Parkway Voices

Through engaging with oral history interviews collected in the 1990’s of early Blue Ridge Parkway employees, students will explore the stories that birthed and shaped the Blue Ridge Parkway. Interviewees include park planners and engineers, rangers, historians, managers, and agronomists who worked on the Parkway during and after the 1930’s Depression era as well tenants who lived and worked on Moses and Bertha Cone’s Flat Top Estate in Blowing Rock prior to Bertha Cone’s death in 1947. Students will choose one interview to serve as their window into the past through transcription, discussion with the interviewer, class sharing, readings, visits to the park, and deeper research into an angle of interest discussed in their interview. This course will involve field trips to the Cone Estate and other nearby Parkway sites. Students will gain deeper insight into the value of gathering firsthand data and the multiple perspectives that shape the complex history of a place.

Course Details
Course Number: 
Section Number(s) and Day/Times Taught: 
184: W 2:00-4:30pm
Spring 2023
Civic Engagement

Julie Mullis

Julie Mullis has worked in the field of environmental education since 1991, including eight seasons as an interpretive park ranger on the Blue Ridge Parkway (National Park Service), two seasons as an outreach ranger for W. Kerr Scott Reservoir (US Army Corps of Engineers) , two season as a naturalist and environmental educator at Grandfather Mountain (Grandfather Mountain Stewardship Foundation) , and a season as an interpretive forest ranger at the Mendenhall Glacier Visitor Center for Tongass National Forest in Juneau, Alaska (US Forest Service). During her 1995-1997 seasons working in the Parkway’s Julian Price and Moses Cone recreation areas, she coordinated a reunion and oral history blitz for Cone Estate Employees and received a grant to interview early Parkway employees. After a 20-year career at Wilkes Community College where she taught English composition, American literature, and humanities courses including Southern and Appalachian Culture and served as department chair and Global Education Director, she returned to the field of environmental education. She currently works again as an interpretive ranger on the Blue Ridge Parkway in Doughton Park to the north of Watauga County.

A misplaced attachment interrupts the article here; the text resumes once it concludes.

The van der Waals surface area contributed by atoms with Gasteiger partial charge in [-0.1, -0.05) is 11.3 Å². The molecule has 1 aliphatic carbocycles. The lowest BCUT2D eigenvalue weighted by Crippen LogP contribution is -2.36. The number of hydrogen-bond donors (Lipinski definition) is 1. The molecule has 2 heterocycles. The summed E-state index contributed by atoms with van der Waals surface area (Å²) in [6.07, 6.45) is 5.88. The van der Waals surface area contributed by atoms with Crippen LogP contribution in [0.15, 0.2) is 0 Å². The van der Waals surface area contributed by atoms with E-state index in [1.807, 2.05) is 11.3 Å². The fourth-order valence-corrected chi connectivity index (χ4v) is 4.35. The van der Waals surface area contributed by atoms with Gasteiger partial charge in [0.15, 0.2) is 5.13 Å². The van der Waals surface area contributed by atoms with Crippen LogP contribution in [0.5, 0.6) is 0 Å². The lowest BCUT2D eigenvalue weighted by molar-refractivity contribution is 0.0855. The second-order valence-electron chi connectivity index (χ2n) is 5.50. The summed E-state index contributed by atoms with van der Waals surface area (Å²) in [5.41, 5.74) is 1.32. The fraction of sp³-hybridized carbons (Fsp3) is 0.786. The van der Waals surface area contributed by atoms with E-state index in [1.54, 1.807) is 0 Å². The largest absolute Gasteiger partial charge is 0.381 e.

Julie earned her MA from AppState in English: Post-Secondary Education and her BA in English from UNC-Charlotte where she also took what interesting biology field courses she could fit in.  Julie’s often presents on fungi, wild plant uses and stories, and other natural world topics of interest and teaches an Environmental Education Certification Prep class for Lees McRae College.  She also volunteers as a docent at Fort Defiance Historic Site. Her interests include foraging for edible and medicinal mushrooms and plants, hiking and backpacking, reading both fiction and non-fiction, gardening, birding, and seeing the world from the perspectives of other people and other organisms.